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Men's shed makes great mates

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Chris Cameron, Hugh Martin and John Still

The men’s shed at Bruce McLaren is more than just a workshop where amazing pieces of metalwork are created.

The three men who helped set it up together have found it’s also provided something invaluable – friendship.

Retired engineers Chris Cameron, Hugh Martin and John Still met as the village was being built and quickly discovered their love of all things mechanical was something they had in common.

“The workshop brought us together,” says Chris simply.

Their love of a good laugh soon became apparent too, and when John admits they broke into the construction site ‘totally illegally’ one night just so they could suss out where in the village the shed would be, ​it's easy to imagine the suppressed giggling that invoked judging by the laughter the memory of that night​ sets off.

Once they’d moved into the village they wasted no time in setting the workshop up with the necessary equipment, with a bit of help from Ryman who supplied the benches, cupboards, the sink and other bits and pieces.

They also drew up a health and safety agreement which everyone using the shed must sign to ensure safe and correct usage.

Now, with about 20 members of Bruce’s Blokes’ Shed, there has been a steady output of product.

There are model cars, trains and planes on display as well as Hugh’s latest project, a working replica of a Doxford ship’s engine which harks back to his days as a chief engineer on passenger ships.

Then there's his amazing replica of a steam engine which took him eight years to complete and is now on display in the village.

John, the ‘master vehicle modeller’, is currently building a 1:10 scale model of Bruce McLaren’s Austin Seven racing car but has a completed miniature of a logging truck proudly on display outside his apartment.​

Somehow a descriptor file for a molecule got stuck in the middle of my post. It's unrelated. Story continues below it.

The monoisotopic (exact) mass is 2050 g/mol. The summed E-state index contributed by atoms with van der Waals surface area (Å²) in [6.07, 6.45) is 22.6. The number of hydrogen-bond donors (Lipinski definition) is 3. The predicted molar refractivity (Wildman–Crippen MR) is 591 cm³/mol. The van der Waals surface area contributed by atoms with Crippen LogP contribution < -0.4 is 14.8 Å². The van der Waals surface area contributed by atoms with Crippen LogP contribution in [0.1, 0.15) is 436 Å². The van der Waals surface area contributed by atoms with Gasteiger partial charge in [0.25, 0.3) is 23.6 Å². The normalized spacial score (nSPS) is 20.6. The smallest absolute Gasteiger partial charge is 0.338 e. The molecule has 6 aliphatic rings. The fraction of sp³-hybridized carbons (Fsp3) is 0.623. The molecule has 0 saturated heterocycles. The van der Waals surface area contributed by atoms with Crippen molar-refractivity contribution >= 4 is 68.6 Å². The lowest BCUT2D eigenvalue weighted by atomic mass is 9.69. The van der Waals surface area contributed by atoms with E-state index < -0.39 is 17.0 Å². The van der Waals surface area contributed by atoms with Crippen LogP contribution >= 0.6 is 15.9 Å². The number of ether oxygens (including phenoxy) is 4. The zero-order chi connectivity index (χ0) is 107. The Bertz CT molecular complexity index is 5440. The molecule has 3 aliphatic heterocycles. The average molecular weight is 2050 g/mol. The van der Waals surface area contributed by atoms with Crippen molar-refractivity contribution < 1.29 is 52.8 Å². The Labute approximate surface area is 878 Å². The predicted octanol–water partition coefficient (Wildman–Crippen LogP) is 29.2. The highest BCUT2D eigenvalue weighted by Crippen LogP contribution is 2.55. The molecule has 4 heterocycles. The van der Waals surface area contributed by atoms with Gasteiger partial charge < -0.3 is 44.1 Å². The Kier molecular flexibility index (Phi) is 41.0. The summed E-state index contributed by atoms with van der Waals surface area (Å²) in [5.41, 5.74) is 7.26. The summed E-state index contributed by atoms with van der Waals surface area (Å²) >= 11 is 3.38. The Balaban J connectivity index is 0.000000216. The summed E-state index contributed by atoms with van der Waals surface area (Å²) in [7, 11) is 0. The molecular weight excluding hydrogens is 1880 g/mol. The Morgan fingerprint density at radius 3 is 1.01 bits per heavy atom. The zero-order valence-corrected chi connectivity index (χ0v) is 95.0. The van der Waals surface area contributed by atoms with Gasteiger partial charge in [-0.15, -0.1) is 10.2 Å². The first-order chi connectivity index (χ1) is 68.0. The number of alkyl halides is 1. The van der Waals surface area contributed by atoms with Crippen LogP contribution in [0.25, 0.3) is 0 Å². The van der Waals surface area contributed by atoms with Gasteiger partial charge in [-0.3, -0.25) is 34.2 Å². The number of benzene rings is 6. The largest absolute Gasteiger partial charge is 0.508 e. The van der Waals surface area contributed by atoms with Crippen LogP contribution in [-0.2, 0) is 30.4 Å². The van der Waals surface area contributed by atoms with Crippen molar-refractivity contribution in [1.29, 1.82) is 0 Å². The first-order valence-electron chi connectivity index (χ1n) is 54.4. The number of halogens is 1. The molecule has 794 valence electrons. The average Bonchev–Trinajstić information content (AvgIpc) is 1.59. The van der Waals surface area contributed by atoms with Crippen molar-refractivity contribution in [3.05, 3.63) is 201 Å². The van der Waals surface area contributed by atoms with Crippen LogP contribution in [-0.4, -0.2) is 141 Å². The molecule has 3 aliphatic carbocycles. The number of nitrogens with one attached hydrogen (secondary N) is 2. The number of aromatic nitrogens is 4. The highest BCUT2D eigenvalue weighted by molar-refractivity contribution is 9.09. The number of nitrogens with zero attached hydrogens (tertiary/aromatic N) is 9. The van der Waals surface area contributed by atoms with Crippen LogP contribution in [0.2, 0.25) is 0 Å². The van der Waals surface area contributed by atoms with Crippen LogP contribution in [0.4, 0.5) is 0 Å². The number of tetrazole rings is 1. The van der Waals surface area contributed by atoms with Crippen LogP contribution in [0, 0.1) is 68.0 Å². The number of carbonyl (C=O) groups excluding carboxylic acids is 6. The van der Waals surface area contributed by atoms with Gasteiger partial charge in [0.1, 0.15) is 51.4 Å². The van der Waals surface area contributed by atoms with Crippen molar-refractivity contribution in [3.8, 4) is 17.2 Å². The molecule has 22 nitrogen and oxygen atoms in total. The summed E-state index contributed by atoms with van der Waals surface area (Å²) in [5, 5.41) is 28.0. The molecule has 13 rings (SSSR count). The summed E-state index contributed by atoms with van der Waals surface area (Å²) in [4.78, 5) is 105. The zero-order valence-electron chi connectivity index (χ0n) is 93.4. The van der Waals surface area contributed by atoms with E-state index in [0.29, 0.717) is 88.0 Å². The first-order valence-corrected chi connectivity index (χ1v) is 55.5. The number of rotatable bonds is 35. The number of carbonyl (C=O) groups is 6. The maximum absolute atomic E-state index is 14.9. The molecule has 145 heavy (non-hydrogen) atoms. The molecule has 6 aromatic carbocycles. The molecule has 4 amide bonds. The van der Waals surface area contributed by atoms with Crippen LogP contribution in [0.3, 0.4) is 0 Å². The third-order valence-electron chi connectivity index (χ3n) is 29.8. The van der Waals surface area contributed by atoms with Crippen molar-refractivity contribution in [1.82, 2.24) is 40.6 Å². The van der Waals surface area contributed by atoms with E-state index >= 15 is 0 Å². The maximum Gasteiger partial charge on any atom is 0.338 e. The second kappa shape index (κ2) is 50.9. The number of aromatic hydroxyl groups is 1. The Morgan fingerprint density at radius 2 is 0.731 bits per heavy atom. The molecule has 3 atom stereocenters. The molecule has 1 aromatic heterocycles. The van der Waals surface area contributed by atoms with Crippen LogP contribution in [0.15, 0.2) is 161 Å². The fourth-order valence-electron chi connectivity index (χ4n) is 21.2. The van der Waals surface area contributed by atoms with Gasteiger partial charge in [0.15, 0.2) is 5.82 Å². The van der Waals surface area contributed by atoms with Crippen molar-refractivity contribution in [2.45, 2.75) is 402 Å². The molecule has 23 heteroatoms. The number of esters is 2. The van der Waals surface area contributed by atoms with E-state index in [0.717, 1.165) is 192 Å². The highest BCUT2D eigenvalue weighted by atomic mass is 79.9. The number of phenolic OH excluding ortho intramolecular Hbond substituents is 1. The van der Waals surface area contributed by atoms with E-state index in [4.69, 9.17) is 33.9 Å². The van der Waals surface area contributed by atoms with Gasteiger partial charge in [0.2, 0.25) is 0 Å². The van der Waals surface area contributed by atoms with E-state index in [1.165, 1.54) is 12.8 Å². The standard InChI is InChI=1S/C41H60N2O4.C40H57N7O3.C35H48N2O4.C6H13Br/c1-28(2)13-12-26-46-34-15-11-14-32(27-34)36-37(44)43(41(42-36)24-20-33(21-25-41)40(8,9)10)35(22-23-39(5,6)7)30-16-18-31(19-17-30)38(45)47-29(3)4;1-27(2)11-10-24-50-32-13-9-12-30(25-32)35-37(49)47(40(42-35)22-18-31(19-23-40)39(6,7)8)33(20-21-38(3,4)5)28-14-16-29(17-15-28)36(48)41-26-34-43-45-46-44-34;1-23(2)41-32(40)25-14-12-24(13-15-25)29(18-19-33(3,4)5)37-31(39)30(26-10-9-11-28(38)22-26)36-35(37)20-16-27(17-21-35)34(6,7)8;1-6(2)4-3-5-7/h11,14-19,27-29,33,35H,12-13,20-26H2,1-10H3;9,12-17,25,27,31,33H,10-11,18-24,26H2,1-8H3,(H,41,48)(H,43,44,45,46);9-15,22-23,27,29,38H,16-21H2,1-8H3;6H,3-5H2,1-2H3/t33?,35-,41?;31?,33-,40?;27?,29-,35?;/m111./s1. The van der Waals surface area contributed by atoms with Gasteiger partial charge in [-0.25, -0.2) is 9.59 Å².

However, the shed members also use their mechanical engineering expertise to undertake many tasks for the village and the residents.

One important project was to build a four-wheel trailer to enable the village’s gardening crew to move their rubbish bins to the compactor.

Another was to install some 20 stainless steel trellises and espaliers to keep the many roses, wisteria and jasmine around the village flourishing.

All the shed members are very happy to respond to the many requests for help from the residents, says John.

“Bases to hold up umbrellas on verandas, spice shelves, cat doors, golf cart and fishing rod repairs, bowling green markers and the assembly of kit-set furniture, just to mention a few tasks!”

The shed has now become a feature that the Ryman sales team show off to prospective residents.

And while they are proud of their handiwork, what they most value is just having a place to hang out with a mate and maybe do a bit of creating while they’re at it.

“It’s been fantastic,” says John.

“If the three of us are here we can come in at 1pm and go out at 5pm having done about 10 minutes’ work but have plenty of chatter and cups of tea!”

The men, whose wives all get on too, say they socialise more with each other now than they did with their old friends from years ago, and will often take in together events such as the Writers’ Festival, symphony orchestra and theatre productions, or even just an impromptu fish and chip evening.

“That’s the fascinating thing about this place,” Chris says.

Adds Hugh: “We do serious operations in here too, undertaken by using our resident pilot. A lady came in with a dog, one of those pottery ones that hang over a vase, and its paws had come off so she asked if we had any glue.

“We gave it the full treatment, and had it laid out on the towel for the operation and then told her we’d have to keep it in overnight for observation!”

Says John: “She gave us some chocolate Easter eggs for doing that which was very nice. Although our standard fee for doing jobs for ladies is half a dozen beers!”

The men are quick to add that while it is called Bruce’s Blokes’ Shed, it is not out of bounds to the female of the species.

Says Hugh: “One lady asked me ‘do you allow women?

“And I said ‘Of course! You just have to be able to tell dirty stories, swear and make tea!” he laughs.

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